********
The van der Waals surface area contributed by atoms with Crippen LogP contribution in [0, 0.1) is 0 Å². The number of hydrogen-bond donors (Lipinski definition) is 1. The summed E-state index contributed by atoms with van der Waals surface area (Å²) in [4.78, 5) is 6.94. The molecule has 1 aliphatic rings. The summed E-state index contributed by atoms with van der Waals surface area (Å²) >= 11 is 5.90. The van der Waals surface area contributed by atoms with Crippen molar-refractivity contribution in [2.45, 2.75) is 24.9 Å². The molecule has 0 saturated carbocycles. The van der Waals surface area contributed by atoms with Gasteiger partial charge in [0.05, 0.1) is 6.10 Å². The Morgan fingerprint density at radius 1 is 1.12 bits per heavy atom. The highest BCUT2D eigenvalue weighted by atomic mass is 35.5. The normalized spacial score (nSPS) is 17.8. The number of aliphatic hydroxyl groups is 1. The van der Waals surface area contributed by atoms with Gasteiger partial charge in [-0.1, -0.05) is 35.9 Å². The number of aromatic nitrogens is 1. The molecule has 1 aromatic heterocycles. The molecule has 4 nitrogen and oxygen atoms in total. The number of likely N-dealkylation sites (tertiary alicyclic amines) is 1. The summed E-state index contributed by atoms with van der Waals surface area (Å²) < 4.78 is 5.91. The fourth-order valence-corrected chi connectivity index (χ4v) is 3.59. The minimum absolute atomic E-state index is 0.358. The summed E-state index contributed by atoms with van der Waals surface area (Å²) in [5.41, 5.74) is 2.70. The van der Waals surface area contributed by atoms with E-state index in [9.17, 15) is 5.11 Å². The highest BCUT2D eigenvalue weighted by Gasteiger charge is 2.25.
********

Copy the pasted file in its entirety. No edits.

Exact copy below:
The van der Waals surface area contributed by atoms with Crippen LogP contribution in [0, 0.1) is 0 Å². The number of hydrogen-bond donors (Lipinski definition) is 1. The summed E-state index contributed by atoms with van der Waals surface area (Å²) in [4.78, 5) is 6.94. The molecule has 1 aliphatic rings. The summed E-state index contributed by atoms with van der Waals surface area (Å²) >= 11 is 5.90. The van der Waals surface area contributed by atoms with Crippen molar-refractivity contribution in [2.45, 2.75) is 24.9 Å². The molecule has 0 saturated carbocycles. The van der Waals surface area contributed by atoms with Gasteiger partial charge in [0.05, 0.1) is 6.10 Å². The Morgan fingerprint density at radius 1 is 1.12 bits per heavy atom. The highest BCUT2D eigenvalue weighted by atomic mass is 35.5. The normalized spacial score (nSPS) is 17.8. The number of aliphatic hydroxyl groups is 1. The van der Waals surface area contributed by atoms with Gasteiger partial charge in [-0.1, -0.05) is 35.9 Å². The number of aromatic nitrogens is 1. The molecule has 1 aromatic heterocycles. The molecule has 4 nitrogen and oxygen atoms in total. The number of likely N-dealkylation sites (tertiary alicyclic amines) is 1. The summed E-state index contributed by atoms with van der Waals surface area (Å²) < 4.78 is 5.91. The fourth-order valence-corrected chi connectivity index (χ4v) is 3.59. The minimum absolute atomic E-state index is 0.358. The summed E-state index contributed by atoms with van der Waals surface area (Å²) in [5.41, 5.74) is 2.70. The van der Waals surface area contributed by atoms with E-state index in [9.17, 15) is 5.11 Å². The highest BCUT2D eigenvalue weighted by Gasteiger charge is 2.25.